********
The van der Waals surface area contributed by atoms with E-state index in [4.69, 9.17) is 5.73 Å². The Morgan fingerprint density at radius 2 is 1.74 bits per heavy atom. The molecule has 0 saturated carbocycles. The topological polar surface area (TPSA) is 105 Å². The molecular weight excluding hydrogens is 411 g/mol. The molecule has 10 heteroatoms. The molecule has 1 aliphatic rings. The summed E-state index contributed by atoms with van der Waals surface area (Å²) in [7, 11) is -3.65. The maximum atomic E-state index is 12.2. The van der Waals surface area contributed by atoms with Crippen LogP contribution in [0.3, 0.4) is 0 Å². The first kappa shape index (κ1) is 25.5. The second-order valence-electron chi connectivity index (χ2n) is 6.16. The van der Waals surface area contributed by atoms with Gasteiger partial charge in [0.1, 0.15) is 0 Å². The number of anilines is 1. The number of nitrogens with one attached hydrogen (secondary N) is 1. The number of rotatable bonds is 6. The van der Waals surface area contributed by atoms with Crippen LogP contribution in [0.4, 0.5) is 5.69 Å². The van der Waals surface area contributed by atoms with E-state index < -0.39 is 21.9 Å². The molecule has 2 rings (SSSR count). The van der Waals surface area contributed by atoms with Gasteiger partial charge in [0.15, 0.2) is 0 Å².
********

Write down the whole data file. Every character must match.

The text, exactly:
The van der Waals surface area contributed by atoms with E-state index in [4.69, 9.17) is 5.73 Å². The Morgan fingerprint density at radius 2 is 1.74 bits per heavy atom. The molecule has 0 saturated carbocycles. The topological polar surface area (TPSA) is 105 Å². The molecular weight excluding hydrogens is 411 g/mol. The molecule has 10 heteroatoms. The molecule has 1 aliphatic rings. The summed E-state index contributed by atoms with van der Waals surface area (Å²) in [7, 11) is -3.65. The maximum atomic E-state index is 12.2. The van der Waals surface area contributed by atoms with Crippen LogP contribution in [0.3, 0.4) is 0 Å². The first kappa shape index (κ1) is 25.5. The second-order valence-electron chi connectivity index (χ2n) is 6.16. The van der Waals surface area contributed by atoms with Gasteiger partial charge in [0.1, 0.15) is 0 Å². The number of anilines is 1. The number of nitrogens with one attached hydrogen (secondary N) is 1. The number of rotatable bonds is 6. The van der Waals surface area contributed by atoms with Crippen LogP contribution in [0.4, 0.5) is 5.69 Å². The van der Waals surface area contributed by atoms with E-state index < -0.39 is 21.9 Å². The molecule has 2 rings (SSSR count). The van der Waals surface area contributed by atoms with Gasteiger partial charge in [0.15, 0.2) is 0 Å².